For those looking for a great way to meet new people who really know how to party, the Yale Greek scene may be just the thing.
The University officially recognizes eight fraternities and three sororities. Freshmen begin their fraternity hunt through the rush system, which allows them to meet both other rushees and upperclassmen.
So, which — if any — fraternity or sorority is right for you? To help answer this question, many host parties in the fall where rushees can mingle with current members, allowing them to learn about the fraternity or sorority while the brothers and sisters get to know the rushee.
Rush activities include drinking at Naples, watching sporting events, and participating in backyard-style games. Sorority events include rushees touring the sorority houses and participating in special, tradition-rich ceremonies.
Many perceive fraternities and sororities as places where intense partying and heavy drinking take place nightly. But most fraternities and sororities are known for only one or two nights per week of heavy partying, in addition to a few major annual events.
For example, every April, the Alpha Delta Phi fraternity hosts “Funnelfest” — beer-lovers, this is the place for you! Delta Kappa Epsilon hosts “Tang” every year during Spring Fling, where students from Yale and other local universities compete in drinking games.
Many also think that fraternities are exclusively for athletes. Sigma Nu is sometimes referred to as the rugby fraternity and Delta Kappa Epsilon the football and baseball fraternity.
But many members of fraternities praise them for their diversity.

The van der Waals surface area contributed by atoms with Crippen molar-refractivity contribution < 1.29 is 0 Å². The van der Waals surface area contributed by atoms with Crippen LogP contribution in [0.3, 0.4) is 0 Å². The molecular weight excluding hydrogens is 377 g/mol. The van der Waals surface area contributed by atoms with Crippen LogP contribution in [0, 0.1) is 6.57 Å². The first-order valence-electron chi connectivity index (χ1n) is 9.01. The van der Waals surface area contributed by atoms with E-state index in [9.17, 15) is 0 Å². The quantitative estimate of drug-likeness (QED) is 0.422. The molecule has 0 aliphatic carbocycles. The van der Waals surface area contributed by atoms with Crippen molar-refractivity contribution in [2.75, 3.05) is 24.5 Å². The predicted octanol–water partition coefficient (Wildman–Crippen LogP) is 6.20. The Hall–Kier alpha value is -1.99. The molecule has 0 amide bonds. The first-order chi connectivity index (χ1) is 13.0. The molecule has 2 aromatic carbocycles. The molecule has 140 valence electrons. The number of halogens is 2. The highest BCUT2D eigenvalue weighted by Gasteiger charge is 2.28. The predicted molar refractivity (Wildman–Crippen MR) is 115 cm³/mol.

“I enjoy [Sigma Alpha Epsilon] because no two guys are alike — in that we all do different activities, have different majors, and come from various places,” said Robbie Wilkins ’03, a member of SAE.
Tate Rich ’04, a member of DKE — the fraternity of President George W. Bush ’68 — echoed these sentiments.
“Frat life is awesome,” Rich said. “Fraternities provide a quick and easy way for freshmen to meet tons of other freshmen and older students all over campus.”
But fraternity life is not for everyone, and a number of freshmen either rush and decide not to join or join and then quit. Several students cited academic reasons for not staying with fraternities, while others decided the lifestyle was just not for them.
Some Greek organizations show their altruistic side by getting involved in community service projects.
Sigma Alpha Epsilon has done extensive work for the Children’s Miracle Network, Beta Theta Pi members have been known to volunteer at area soup kitchens, and Sigma Chi annually sponsors “Derby Days,” aimed at cleaning local parks and raising money for charities. The Kappa Kappa Gamma sorority works enthusiastically to prevent domestic violence, and Pi Beta Phi sisters work to raise money for battered and abused women.
Yale also features cultural fraternities and sororities often geared towards specific ethnic groups. Delta Sigma Theta, for example, is predominantly for women of color, but Demetria Silvera ’01, a member of the sorority, said it isn’t composed exclusively of African-American women. Silvera said the group’s goals are community service, sisterhood and scholarship.
“It’s not about going out and drinking, but about uplifting the African-American community,” Silvera said.
In essence, Yale’s 11 Greek organizations are diverse enough to offer something for everyone interested in joining a fraternity or sorority. If you are a fun-loving person who plans to party well, you might want to consider a fraternity or sorority.
But keep in mind that they are not for everyone, so use rush time as a way to make an educated decision on which fraternity or sorority, if any, is best for you.